I used to tiptoe around mornings; precariously stepping over pieces from previous nights. It felt like trudging through a dimly-lit tunnel, regardless of the time of day; a place where there was light but not enough to see what you were stepping on, who might be coming from the other side, or at your own shadow, and wonder whether it was you at all.
It was in middle school that I wrote my first poem – I forget now what I called it. My mother was my first audience. Even as my school performance continued to drop and my mother had little to look forward to, she always beamed at my work! That’s how I started penning down poems prolifically in a diary. I’d take it to school, show off the poems to my closest friend, who patiently read through my “love poems” and genuinely held them in high regard – thanks to the innocent loyalties of adolescent friendships. Those early poems, as they generally are, were the most atrocious as well as the most innocent ones I wrote. My “love poems” were written passionately for one person alone – the recipient sat a few benches away from me in the classroom. On one of the least pleasant days of our lives, one such poem made its way into the hands of their parents. The fear of being caught with a “love poem” in one’s school trouser pocket was too real for a fourteen-year-old. It had terrible consequences that shoved us into the dark. Love was nipped in the bud.
The words grew, unaffected; from love to tender heartbreaks to more somber problems at home, which only made my poems more and more ‘grim, dark, and hopeless’, to summarize the sentiment shared by several well-meaning adults. In high school, I started reading poetry a lot more than I previously did and began to work on the craft of writing. The Statesman used to have a section dedicated to the work of school students. The librarian at the new “big school” I managed to get through suggested that I should send them my work. The librarian was indeed a kind lady and would often let me and my friend stay back in the library a bit longer than usual. There, in one of the oldest school libraries of Kolkata with a stone floor and wooden stairs, one could write the most heart-wrenching of poems. One day, as I approached my house on my way back from school, our neighbor excitedly waved at me from their verandah, congratulating me for the publication of my poem. The joy I felt was indeed incomparable, but now I wonder what it was directed at; my first publication or the thought of my father stepping outside with the highlight of his day’s news and sharing it with all and sundry – Baba doing what he did best.
The joy of publication is immense and luxurious. My first few publications were reassuring; they made a disturbed undergraduate realize that not every coveted thing in life could be wrenched away from her. Rejections were difficult as they are for everyone, but did not impede my writing. As long as I could keep writing, I knew I was on top of it. Until, that is, a few rejections went up my spine, trying to bend it a little. With a slightly bent spine, the act of writing poetry became far less spontaneous and more twisted and dense.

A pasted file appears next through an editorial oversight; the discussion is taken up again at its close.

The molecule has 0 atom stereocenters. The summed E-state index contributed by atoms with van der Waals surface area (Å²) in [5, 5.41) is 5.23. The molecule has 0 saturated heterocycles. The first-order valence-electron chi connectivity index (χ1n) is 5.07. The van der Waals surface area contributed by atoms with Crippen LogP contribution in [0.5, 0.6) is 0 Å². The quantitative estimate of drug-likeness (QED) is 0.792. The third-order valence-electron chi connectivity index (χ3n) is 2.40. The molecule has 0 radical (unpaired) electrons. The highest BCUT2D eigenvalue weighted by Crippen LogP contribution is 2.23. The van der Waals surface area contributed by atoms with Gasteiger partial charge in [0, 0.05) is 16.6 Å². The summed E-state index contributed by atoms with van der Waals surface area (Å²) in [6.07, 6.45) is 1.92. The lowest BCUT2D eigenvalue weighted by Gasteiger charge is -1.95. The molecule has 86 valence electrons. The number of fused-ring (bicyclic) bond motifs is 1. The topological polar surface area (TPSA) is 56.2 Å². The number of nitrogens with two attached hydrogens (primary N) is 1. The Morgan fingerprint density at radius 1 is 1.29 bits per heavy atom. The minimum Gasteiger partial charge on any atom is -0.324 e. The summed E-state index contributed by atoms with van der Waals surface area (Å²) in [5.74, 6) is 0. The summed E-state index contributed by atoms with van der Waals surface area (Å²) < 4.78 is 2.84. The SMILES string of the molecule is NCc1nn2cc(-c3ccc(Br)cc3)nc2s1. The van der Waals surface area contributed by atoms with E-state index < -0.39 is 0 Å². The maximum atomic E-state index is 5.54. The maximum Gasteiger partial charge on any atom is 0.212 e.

Those were certainly days when words flowed easily and incessantly. It was exciting to get a poem written – any and every situation would spark an idea for one. With time, I find the act of writing a poem electrifying. Slowly, over days and weeks, the writing goes on, as I nitpick every metaphor, every line break, every concluding phrase. Very rarely now do I manage to write a poem in one go, and very few things in life now bring the satisfaction of a poem well finished. Try as I may, I still fail miserably at the naming process – coming up with a title that has a subtle yet remarkable connection with the text; if that is indeed the purpose of a title, I don’t know. I flounder through.
However, what I’ve increasingly come to realize is that perhaps the most difficult part of the writing process is to deal with the unannounced paralysis that sets in on the oddest of days, seizing the words, the fingers, and the heart, unawares. To let go of a poem as it is, incomplete, out of sync, and retain the hope of starting another one, more often than not, with the remnants of that which refuses to be finished is still an insurmountable wall for me.
Sahana Mukherjee is a poet from Kolkata. She is pursuing a Ph.D. in the Department of Literature, Drama and Creative Writing, University of East Anglia. She won a Charles Wallace Fellowship in Creative Writing at the University of Edinburgh in 2017. Writers Workshop published her debut book of poems, August Ache in 2019. Her poems have also appeared in several journals and anthologies.